All Clear

“I believe the share blitz is actually over. There will still be the odd doodlebug that hits a company here or there whose trading turns out to be worse than anticipated. But that, when we move to the post-war market, an indefinable weight will lift from markets. The world post-Saddam will actually be a safer place, and the opportunities to start solving some of the Middle East’s other perennial problems will be enhanced.”

Snap Shot: Camera shake. It’s not just from the drink!

by Harry Flashman

Probably the second most common mistake I see being committed by amateur photographers is poor technique, which is eventually translated as fuzzy fotos! It is so common here in Thailand when I tell you about it, you will see it yourself, over and over again.

There is a reason for it. With today’s Point and Shooters which are so small that they practically fit in one hand, the tendency is to do just that - one handed photography! Let me assure you that while one handed picture taking may look sharp, the end result photograph won’t be.

Now then, how many times have you seen a photographer holding the camera in one hand, raising fingers on the other hand, as he says, “nung-song-sam” (or even “one-two-three”)! The answer is many, many times. And each one of the resulting photographs is not as sharp as it should be.

With the larger cameras, SLR’s and the like, it becomes even more important to avoid camera shake. After all, why spend thousands of baht to buy super sharp lenses and get soft “blurry” photographs. You might as well have stuck with a cheap disposable “camera in a film box” and saved your money for booze - which will also give you the shakes just as easily but possibly more enjoyably!

The simple fact of the matter is that to get sharp photographs, the camera must be held still while the shutter is held open. Now, in most daylight situations if the camera is set on “auto” it will select a shutter speed of around 1/125th of a second, and while that sounds “fast” it really isn’t. You will still get noticeable “softness” in the final print if the hand holding the camera has allowed any movement.

The secret really is in the grip. And it is a two handed one. You will not see any professional photographer taking shots with one hand free. I also recommend that you take a short breath in and then hold it while gently squeezing off the shutter. Another good practice is to keep the elbows in by your sides, and even lean against a solid object, like a telephone pole! Your camera will also most likely have two “hand/finger” impressions on either side of the camera body. They are not there for decoration. Use them!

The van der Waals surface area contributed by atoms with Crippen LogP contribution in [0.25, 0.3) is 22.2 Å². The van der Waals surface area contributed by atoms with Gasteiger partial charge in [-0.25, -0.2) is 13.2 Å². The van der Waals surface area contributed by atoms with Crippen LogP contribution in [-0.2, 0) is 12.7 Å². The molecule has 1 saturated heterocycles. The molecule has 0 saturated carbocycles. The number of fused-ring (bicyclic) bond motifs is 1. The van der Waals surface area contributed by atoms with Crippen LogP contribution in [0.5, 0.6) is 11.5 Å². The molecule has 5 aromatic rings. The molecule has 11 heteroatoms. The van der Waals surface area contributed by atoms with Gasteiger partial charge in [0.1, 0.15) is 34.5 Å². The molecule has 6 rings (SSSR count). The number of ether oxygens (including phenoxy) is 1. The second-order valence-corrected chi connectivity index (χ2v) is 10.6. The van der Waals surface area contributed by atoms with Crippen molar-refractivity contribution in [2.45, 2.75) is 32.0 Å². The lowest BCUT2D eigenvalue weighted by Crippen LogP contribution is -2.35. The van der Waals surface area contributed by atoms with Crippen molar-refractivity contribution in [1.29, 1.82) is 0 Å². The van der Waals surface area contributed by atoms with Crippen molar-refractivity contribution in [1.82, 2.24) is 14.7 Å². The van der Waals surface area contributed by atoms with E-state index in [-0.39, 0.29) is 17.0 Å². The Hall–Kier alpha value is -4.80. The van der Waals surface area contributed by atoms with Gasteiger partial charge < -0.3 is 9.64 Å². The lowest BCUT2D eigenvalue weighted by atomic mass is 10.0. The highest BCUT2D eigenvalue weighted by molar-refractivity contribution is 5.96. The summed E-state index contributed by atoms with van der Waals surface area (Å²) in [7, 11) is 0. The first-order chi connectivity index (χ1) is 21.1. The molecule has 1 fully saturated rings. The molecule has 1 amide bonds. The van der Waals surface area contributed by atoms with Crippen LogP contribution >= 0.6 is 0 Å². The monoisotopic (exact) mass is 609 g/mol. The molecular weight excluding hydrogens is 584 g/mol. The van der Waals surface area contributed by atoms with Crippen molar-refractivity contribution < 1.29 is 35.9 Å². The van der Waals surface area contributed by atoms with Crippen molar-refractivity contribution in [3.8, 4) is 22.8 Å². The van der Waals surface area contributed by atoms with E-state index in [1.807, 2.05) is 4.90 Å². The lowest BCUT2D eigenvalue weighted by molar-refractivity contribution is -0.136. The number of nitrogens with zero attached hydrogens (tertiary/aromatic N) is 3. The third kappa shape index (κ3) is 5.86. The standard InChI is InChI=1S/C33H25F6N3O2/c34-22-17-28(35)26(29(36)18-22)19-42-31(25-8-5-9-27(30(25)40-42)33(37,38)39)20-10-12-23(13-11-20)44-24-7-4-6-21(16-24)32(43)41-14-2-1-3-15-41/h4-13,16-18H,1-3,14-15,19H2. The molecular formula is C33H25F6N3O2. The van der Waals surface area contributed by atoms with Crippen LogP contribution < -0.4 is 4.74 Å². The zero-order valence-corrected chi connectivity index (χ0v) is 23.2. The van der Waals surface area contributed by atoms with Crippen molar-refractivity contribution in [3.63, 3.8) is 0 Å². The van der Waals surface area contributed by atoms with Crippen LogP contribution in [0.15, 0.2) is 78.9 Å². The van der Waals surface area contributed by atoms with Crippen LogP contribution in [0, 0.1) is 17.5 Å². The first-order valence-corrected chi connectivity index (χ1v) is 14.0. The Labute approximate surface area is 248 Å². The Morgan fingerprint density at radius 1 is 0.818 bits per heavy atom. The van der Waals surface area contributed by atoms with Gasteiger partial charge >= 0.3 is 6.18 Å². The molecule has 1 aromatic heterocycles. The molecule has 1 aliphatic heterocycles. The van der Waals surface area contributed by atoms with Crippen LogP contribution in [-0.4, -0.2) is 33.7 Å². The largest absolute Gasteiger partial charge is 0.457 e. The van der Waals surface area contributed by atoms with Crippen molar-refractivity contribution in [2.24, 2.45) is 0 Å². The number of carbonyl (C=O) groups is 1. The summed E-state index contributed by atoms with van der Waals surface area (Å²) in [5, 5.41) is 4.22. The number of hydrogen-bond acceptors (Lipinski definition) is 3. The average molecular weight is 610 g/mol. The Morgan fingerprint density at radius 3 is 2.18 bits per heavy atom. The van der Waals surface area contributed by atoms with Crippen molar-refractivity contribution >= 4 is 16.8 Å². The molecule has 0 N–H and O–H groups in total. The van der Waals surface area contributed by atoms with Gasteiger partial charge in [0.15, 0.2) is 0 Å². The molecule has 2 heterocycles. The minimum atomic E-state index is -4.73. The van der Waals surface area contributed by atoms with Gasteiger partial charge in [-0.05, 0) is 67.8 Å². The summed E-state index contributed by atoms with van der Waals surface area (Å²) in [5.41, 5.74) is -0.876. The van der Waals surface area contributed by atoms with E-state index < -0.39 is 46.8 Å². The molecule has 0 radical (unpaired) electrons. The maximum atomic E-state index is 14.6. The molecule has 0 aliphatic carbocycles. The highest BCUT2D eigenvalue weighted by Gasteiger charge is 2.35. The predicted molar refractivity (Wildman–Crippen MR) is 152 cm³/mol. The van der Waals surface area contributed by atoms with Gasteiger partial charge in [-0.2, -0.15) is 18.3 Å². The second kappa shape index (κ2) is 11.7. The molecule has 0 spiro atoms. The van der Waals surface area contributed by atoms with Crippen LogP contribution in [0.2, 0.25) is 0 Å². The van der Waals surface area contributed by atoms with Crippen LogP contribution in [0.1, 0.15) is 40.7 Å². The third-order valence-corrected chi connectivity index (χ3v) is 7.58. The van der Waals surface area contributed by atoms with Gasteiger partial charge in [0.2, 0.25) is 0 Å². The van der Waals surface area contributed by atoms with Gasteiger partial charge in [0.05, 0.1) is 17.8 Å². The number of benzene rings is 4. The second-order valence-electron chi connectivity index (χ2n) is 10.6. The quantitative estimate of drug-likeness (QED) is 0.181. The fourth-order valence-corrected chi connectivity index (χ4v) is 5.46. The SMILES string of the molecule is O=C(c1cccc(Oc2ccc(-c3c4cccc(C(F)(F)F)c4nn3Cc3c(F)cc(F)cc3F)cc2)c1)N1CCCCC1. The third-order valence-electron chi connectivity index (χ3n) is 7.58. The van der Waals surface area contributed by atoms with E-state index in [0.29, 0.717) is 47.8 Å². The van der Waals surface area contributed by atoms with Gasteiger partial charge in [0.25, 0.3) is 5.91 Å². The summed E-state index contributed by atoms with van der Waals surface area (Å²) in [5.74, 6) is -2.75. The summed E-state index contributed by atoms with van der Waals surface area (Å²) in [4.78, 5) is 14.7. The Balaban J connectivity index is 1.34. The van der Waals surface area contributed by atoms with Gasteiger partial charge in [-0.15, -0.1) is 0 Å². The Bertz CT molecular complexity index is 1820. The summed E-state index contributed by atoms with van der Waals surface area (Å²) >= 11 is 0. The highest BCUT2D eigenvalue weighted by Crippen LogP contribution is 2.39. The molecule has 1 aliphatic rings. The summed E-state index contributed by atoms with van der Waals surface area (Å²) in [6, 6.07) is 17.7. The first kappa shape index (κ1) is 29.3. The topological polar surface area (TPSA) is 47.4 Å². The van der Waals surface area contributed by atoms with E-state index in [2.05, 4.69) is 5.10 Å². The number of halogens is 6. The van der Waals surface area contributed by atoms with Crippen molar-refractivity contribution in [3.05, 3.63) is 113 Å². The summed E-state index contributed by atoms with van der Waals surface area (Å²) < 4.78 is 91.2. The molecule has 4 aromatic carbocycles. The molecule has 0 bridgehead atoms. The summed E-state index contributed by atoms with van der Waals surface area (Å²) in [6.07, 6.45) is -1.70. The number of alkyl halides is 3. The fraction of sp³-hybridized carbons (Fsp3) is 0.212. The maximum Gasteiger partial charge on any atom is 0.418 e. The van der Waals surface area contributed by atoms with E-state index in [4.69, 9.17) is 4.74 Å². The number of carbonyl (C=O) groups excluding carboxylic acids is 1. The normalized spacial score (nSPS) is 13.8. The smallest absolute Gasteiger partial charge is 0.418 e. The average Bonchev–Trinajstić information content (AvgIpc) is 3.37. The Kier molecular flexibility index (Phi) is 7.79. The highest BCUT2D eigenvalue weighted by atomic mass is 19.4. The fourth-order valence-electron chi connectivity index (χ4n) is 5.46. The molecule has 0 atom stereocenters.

Camera straps

Another trap for the unwary amateur photographer is the camera strap in the photo routine. Ever got prints back with a strange blurry dark shape running across the photo? That was the camera strap hanging down across the lens when you took the shot. With Point and Shoot compact cameras you will not see this when you look through the viewfinder, because you are actually looking through a separate viewing lens system, not through the main camera lens itself.

You will never have this problem if you wear the camera strap around your neck at all times when taking the shot. If you prefer to keep the camera in your hand, then wrap the strap around your wrist. The idea of having the strap is to stop the very expensive, and very delicate camera falling on the ground where the concussion kills it or into the sea where it dies a rapid death by drowning.

Camera straps are an important item, not just an advertising space for the camera manufacturer. Use them!

Lens Caps and Skylight filters

The quality of the camera’s optics dictates the ultimate quality of your photographs. The bit of glass at the end of your lens can ruin the end result if it is not clean, or worse still, if it is scratched can ruin the lens. Skylight filters as the outside element are really a ‘must’ and if you have not got one, then do so today.

Skylight filters protect the expensive bit and the lens cap is the final protection. Keep the cap on at all times other than when taking the shot. Even in the camera bag. Use them!

Modern Medicine: Growing old - (dis)gracefully!

by Dr Iain Corness, Consultant

Last year, my eldest son (29 years old and a strapping 6’6") and I went to the UK to visit my dear old Mum and my sister. While there we decided that father and son might like to go and explore the nightlife in the fairly large city close to my sister’s rural retreat. Upon asking where we should go in town for some drinks and dancing, I was told by my junior sibling, “Oh there’s nothing for you there!” “What do you mean?” I replied. “You’re too old!” was the answer. Resisting an immediate urge to give her a clip behind the ear for insolence I said, “But what about him?” pointing to 6’6" of youth and enthusiasm. “Oh he’s too old too,” was the response. What a sad indictment of today’s world! At 29 years of age, this young fellow was considered to be too old to go out and enjoy himself? Of course, for me at age 60, as I was then, it was practically sinful to even contemplate it!

There is an unfortunate tendency in the western world to write everyone off after the age of 25 it seems. But why should this be? The only real difference between “old” people and “young” people is that the older group have much greater experience. There is precious little of substance worth doing that older people cannot do. And I am not talking here about people under the magic (and arbitrary) 65 year retiral age. I am talking about anyone still wandering around the planet unaided, no matter how old they are. For example, if you are 80 years old and want to do a parachute jump, can anyone tell me why not?

The reason I say this, is that by the time a person is 80 years old, they have a fair idea of what they can or cannot do. After all, they’ve had that same body for 8 decades, they must know it pretty well by now. The problems you come up against when deciding to do something is not usually a “physical” restraint, but a mental one. You get conditioned by the western society that you are ‘over the hill’ and you must sit in the corner and quietly rot away.